According to a recent Bureau of Labor Statistics study, the average family spends 1 out of 3 dollars earned on housing. Intriguingly, this is more than a 100% increase over what Americans spent on housing in 1960.[i] Most of these costs are not negotiable and therefore can be difficult to adjust.
But another statistic is that 13.3% of earned income in America is spent on food (with more than 40% of that expenditure being on food away from home or take-out.)[ii] That is an interesting statistic, especially when, in 1901, nearly 50% of earned income was spent on food, but only 3% of that expenditure was on meals away from home and there was no take-out!
Granted, America is more mobile today than we were in 1901, but think about this for a moment. For Mother’s Day this year we ate out. The cost of that family meal was more than the cost of one weeks’ worth of groceries which would have fed our entire family and any drop-in guests abundantly. Or try to wrap your head around this fact: In 1982, my grocery bill was $75 a month while attending college. My brother-in-law suggested eating out for lunch instead of preparing my noon meal every day. But the cost was prohibitive. Eating out for lunch every day would have doubled my monthly food bill and that was only spending $2.50 for lunch every day!
Here is the #1 money problem in America today: Not saving enough money. Robert Shiller, the Nobel Laurate and Economics Professor at Yale confirms this blunt fact. And that is because saving money isn’t rewarded in our society like it used to be. In 1974, the savings rate was over 14% in the United States. Today, according to the St Louis Federal Reserve, we are saving less than 6%, and that savings rate is not enough to meet your future needs.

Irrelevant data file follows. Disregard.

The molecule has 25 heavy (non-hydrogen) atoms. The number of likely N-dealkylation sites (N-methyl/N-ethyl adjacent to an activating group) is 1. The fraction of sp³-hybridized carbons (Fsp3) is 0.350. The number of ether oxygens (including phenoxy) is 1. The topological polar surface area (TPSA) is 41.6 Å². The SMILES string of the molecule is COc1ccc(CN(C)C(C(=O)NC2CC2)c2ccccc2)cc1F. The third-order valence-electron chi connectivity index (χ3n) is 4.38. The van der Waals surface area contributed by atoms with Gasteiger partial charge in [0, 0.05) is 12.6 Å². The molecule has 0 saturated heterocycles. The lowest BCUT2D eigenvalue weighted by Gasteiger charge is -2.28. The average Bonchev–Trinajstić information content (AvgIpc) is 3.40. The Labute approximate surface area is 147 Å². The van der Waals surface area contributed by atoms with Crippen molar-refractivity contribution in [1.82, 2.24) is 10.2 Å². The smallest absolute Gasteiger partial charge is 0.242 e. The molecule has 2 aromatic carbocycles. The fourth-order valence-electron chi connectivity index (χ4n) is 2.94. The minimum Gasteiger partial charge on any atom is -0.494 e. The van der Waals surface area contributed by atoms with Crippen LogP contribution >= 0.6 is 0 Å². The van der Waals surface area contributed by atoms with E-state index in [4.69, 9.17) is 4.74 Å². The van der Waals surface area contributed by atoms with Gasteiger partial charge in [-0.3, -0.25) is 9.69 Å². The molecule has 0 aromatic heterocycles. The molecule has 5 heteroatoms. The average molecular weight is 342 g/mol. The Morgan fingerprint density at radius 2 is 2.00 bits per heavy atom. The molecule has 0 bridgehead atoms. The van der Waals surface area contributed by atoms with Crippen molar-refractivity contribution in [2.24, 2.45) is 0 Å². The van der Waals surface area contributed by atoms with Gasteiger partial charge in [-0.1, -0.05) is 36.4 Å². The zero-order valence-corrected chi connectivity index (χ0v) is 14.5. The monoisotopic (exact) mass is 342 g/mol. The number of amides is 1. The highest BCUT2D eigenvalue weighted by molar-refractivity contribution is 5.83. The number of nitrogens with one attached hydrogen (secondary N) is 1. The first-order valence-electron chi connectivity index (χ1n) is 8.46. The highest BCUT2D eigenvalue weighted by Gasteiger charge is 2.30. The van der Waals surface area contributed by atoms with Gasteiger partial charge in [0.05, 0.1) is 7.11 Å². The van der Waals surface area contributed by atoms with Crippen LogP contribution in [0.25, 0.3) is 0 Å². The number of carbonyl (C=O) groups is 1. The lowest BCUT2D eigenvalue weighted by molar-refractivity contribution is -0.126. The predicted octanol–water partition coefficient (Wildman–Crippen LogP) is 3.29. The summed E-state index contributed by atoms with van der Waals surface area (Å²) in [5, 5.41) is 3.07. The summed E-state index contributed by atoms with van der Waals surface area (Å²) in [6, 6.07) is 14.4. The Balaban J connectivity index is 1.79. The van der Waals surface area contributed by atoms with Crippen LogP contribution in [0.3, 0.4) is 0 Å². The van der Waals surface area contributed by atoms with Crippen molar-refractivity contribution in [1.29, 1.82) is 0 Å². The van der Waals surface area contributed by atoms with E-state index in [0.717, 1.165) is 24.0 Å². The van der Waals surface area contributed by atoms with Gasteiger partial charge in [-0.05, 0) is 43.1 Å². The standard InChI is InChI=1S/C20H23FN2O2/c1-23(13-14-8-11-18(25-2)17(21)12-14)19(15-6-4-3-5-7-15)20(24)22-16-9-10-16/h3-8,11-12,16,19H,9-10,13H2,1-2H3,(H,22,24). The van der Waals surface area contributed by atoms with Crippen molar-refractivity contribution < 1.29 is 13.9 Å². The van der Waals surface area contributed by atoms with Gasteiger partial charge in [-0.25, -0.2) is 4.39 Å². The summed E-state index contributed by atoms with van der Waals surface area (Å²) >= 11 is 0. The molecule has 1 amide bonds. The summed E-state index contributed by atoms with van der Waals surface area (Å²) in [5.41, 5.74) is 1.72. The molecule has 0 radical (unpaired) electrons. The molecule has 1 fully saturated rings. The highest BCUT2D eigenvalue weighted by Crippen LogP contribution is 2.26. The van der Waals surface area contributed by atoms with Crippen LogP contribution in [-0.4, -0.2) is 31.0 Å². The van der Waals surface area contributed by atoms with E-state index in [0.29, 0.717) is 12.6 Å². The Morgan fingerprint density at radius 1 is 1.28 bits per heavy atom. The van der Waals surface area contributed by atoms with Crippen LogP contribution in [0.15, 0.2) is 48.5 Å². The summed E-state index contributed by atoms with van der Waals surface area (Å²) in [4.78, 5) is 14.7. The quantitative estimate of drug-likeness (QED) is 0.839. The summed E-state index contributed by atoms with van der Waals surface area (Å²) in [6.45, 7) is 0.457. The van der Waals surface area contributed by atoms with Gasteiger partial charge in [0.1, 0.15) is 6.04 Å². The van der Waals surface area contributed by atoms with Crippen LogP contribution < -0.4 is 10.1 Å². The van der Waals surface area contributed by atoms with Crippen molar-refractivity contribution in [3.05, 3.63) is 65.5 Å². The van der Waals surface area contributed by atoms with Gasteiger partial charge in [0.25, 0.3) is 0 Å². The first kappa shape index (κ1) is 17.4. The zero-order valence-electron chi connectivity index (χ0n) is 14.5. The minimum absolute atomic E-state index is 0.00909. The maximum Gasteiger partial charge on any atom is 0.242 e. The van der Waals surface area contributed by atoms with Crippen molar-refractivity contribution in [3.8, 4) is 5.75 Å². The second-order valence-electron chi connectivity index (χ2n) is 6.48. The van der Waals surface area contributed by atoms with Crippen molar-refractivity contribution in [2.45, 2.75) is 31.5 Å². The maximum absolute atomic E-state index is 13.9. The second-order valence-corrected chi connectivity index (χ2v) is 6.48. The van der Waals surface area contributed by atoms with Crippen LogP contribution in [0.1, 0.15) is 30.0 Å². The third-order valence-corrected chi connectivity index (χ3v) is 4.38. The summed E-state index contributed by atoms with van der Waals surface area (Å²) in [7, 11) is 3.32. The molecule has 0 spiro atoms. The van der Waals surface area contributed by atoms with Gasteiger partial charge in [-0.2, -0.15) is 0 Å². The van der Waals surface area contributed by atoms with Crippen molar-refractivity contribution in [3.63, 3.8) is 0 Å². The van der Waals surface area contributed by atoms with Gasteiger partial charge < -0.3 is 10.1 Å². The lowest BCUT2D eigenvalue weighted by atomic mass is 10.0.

But savings doesn’t have to be difficult. All you have to do is have a good enough purpose.
When we were living in the lower 1/5th of income earners in America (i.e., poverty level) we made a decision that living that way wasn’t what we wanted to do the rest of our lives. So, we decided to save more. That choice is what changed our future. Not because we started making more money right away, but because we decided to save more of the money we were already making. Once we started saving more we were able to overcome our poverty and earn more money. But it took saving more before we began making more.
Obviously, how Americans spend money on food today has contributed to their savings deficit. In a recent Money article, Tim Gurner a multi-millionaire mentioned, that when he was saving to buy his first home, he “wasn’t buying smashed avocado for $19 and four coffees at $4 each every day.”[iii] The same goes for you and your building of wealth. Consider what you are spending on your food. Saving $10 a day and earning only 2% on that savings can put another $150,000 in your savings account 30 years from now. And based on the statistics listed above about food and groceries, most everybody in America could do that simply by rethinking your options for purchasing of food, groceries, take out, or dining out. Your choices can dramatically affect your savings and help you beat the #1 money problem in America today.